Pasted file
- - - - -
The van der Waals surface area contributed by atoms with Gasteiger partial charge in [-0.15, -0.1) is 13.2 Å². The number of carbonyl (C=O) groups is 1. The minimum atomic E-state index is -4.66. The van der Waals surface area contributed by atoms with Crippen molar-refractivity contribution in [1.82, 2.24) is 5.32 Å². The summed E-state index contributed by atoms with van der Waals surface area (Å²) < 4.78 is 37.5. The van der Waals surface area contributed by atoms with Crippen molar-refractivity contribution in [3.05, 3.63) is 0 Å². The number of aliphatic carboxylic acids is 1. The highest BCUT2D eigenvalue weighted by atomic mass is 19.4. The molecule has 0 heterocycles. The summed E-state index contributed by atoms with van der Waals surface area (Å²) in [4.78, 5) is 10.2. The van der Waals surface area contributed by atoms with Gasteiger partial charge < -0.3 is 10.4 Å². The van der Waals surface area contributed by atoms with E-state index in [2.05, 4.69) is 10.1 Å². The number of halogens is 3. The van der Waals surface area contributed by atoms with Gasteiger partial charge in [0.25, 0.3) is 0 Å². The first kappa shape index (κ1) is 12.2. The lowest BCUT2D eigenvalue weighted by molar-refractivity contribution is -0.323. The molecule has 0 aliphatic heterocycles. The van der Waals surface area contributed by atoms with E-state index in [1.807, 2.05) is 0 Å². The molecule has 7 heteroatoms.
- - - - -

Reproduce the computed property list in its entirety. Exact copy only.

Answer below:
The van der Waals surface area contributed by atoms with Gasteiger partial charge in [-0.15, -0.1) is 13.2 Å². The number of carbonyl (C=O) groups is 1. The minimum atomic E-state index is -4.66. The van der Waals surface area contributed by atoms with Crippen molar-refractivity contribution in [1.82, 2.24) is 5.32 Å². The summed E-state index contributed by atoms with van der Waals surface area (Å²) < 4.78 is 37.5. The van der Waals surface area contributed by atoms with Crippen molar-refractivity contribution in [3.05, 3.63) is 0 Å². The number of aliphatic carboxylic acids is 1. The highest BCUT2D eigenvalue weighted by atomic mass is 19.4. The molecule has 0 heterocycles. The summed E-state index contributed by atoms with van der Waals surface area (Å²) in [4.78, 5) is 10.2. The van der Waals surface area contributed by atoms with Gasteiger partial charge < -0.3 is 10.4 Å². The van der Waals surface area contributed by atoms with E-state index in [2.05, 4.69) is 10.1 Å². The number of halogens is 3. The van der Waals surface area contributed by atoms with Gasteiger partial charge in [0.25, 0.3) is 0 Å². The first kappa shape index (κ1) is 12.2. The lowest BCUT2D eigenvalue weighted by molar-refractivity contribution is -0.323. The molecule has 0 aliphatic heterocycles. The van der Waals surface area contributed by atoms with E-state index in [1.807, 2.05) is 0 Å². The molecule has 7 heteroatoms.